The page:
2. Respond appropriately to employee needs and implement meaningful policies.

    The next step after actively listening to employee needs is to respond accordingly. Although addressing working parents’ needs is not a new issue, the U.S. is the only country among 41 nations that does not mandate any paid leave for new parents according to the Pew Research Center. [1] Under federal law, employers with 50 or more employees must implement a Family and Medical Leave policy that includes leave for medical concerns and guarantees an employee’s position upon return. However, there are no federal regulations that require employers to provide paid parental leave for new parents. National Life not only listened to their employees but took meaningful action to better support their concerns:

As a result of employee feedback, birth mothers now receive an additional six weeks of bonding time along with six weeks or more through short-term disability. We decided to add paid family leave to our benefits so parents could care for their child(ren) without the worry of being paid. The policy also applies to employees who need to care for a parent. We are thrilled to be able to support employees through the emotional times they may face.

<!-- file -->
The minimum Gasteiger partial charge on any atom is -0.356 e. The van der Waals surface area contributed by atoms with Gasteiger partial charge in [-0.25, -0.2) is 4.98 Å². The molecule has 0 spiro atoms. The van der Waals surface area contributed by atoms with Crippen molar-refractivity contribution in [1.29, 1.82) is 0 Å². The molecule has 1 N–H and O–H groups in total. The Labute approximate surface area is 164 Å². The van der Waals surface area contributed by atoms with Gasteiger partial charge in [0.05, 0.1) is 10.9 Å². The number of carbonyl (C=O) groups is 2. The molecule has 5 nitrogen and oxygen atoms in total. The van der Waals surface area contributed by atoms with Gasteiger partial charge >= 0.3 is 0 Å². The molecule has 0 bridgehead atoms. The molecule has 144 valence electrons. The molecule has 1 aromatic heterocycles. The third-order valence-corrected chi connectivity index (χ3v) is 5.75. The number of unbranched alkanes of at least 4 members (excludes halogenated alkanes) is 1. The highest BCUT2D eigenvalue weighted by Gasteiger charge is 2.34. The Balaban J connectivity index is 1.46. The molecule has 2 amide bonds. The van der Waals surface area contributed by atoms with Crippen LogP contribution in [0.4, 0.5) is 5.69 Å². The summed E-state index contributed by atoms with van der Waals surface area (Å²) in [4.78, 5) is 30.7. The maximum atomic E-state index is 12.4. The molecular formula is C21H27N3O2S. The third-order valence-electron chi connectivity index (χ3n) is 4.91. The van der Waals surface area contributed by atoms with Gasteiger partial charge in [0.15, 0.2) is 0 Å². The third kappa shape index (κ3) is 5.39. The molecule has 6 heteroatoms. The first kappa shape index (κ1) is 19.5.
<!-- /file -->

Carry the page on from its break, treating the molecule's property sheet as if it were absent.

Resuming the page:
1. Offer benefits and perks that support working parents.

    Every workplace is different, and the supports needed will differ across employer size and industry. Employers need to consider several options when choosing benefits or perks that support working parents with that in mind. The following suggestions range in cost but have proved to be helpful to employees with children or other caregiving responsibilities. Additional supports can include on-site child care or subsidized child care costs, adoption or fertility assistance, and remote or flexible work arrangements. 

To support caregivers in a pinch, National Life offers short-term backup care when the regular child or adult care is unavailable. In addition, National Life provides on-site lactation rooms for mothers and remote and flexible work options to support better work-life balance.

  1. Support work-life balance.